[*] With this article, published in 1961 (n. 2 pp. 63-71), The Federalist had, among other things, taken a position against the direct election of an Assembly of the Community (the present European Parliament), lacking real powers. It might seem strange today that a group of federalists, which included the compilers of this review, could have been against the direct election of the European Parliament (then simply an “Assembly”). And it is true that later on these same federalists fought for direct elections before the attribution of powers. It is worth remembering therefore: a) that the federalists in question had tried from 1957 to 1966 (first with Spinelli, then without him), to obtain directly, i.e. only by means of their action, the convocation of a constituent assembly. They could not but be hostile to summoning the people of Europe to the ballot-box without simultaneously recognising their constituent power; b) that even after the failure of this attempt, they continued to regard the constituent development as the prime target, but also included in this sphere of action the intermediate objectives capable to lead the states close to a European Constituent Assembly by their call for sovereign powers to be exercised on the brink of an inclined plane leading from the nations to Europe; c) that exactly because a Parliament lacking the power to legislate and control the executive is absurd, they felt a European Parliament mishandled in this way would give rise to the idea of a democratic deficit in the Community and the necessity of bridging the gap – which is what has happened.
 Pietro Nenni’s report to the 34th Congress of the Italian Socialist Party (see Avanti!, March 16, 1961).
 See Herbert Lüthy, “Quando Giove si decise a voler bene ad Europa,” Nord e Sud, VII, 11-12, p. 73.
 They want to but they cannot. The “bosses” can, within certain limits, act independently of the states, the workers cannot. The “bosses” can carry out by themselves, with their own administrative apparatuses, their own decisions. The workers, instead, have to avail themselves of organizations such as trade unions and parties to achieve their purposes, and these organizations cannot, either juridically or politically, “jump” the states. Politically, and as members of a trade-union, the workers have to face this aut-aut: either they renounce any effective action at the European level (fighting with their weak national bargaining power against the “continental” power of the “bosses”), or they have at their disposal a European parliament and government, in other words a juridical, political and social framework which allows the European organization of their fighting forces: the parties and the trade unions.
 See Karl Mannheim, Ideology and Utopia, Routledge and Kegan Paul, 1936, p. 36 of the paperback edition, 1966.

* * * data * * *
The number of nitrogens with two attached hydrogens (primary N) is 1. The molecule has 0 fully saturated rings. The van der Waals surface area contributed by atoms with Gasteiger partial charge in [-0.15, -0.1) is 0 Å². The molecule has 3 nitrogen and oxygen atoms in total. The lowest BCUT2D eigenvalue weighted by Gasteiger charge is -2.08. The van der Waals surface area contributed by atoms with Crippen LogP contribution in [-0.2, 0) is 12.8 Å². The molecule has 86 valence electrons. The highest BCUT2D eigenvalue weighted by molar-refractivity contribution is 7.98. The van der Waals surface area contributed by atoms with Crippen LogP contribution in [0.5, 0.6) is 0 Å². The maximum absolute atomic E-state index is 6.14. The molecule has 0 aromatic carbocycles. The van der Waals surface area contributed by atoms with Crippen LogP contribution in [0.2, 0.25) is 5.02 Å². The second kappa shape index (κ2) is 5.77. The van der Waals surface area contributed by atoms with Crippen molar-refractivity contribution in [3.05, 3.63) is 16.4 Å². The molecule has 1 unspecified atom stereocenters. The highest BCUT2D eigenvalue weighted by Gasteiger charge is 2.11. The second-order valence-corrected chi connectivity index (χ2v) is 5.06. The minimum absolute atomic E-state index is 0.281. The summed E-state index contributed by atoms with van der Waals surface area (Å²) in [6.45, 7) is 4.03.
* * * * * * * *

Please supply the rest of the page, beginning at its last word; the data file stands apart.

From a “pure” political standpoint the “enemy” of Europe is the ruling political class (government and national opposition). Politicians have the possibility of maintaining division (absolute sovereignty of states) and of creating unity (summoning the Constituent Assembly by means of an international treaty). The political class is the only one with anything substantial to lose by European unity: the positions of power acquired through the national political struggle. When the Americans changed from the confederal (in which the Europe of the Six is in practical terms living now) to the federal regime, they had to overcome precisely the obstacle represented by a great part of the political class that was in power in the states. In the first essay of The Federalist, Hamilton wrote: “... Happy will it be if our choice [between confederation and federation] should be directed by a judicious estimate of our true interests, unperplexed and unbiased by considerations not connected with the public good. But this is a thing more ardently to be wished than seriously to be expected. The plan offered to our deliberations affects too many particular interests, innovates upon too many local institutions, not to involve in its discussion a variety of objects foreign to its merits, and of views, passions and prejudices little favourable to the discovery of truth. Among the most formidable of the obstacles which the new Constitution will have to encounter may readily be distinguished the obvious interest of a certain class of men in every state to resist all changes which may hazard a diminution of the power ...” On the basis of the cheap Marxism universally practised by Christians, Liberals and Democrats, once it was said that “monopolies” were against Europe, and now that they are marching it is said that Europe is made, while the politicians, free from duties and therefore from responsibilities, maintain division to maintain their powers.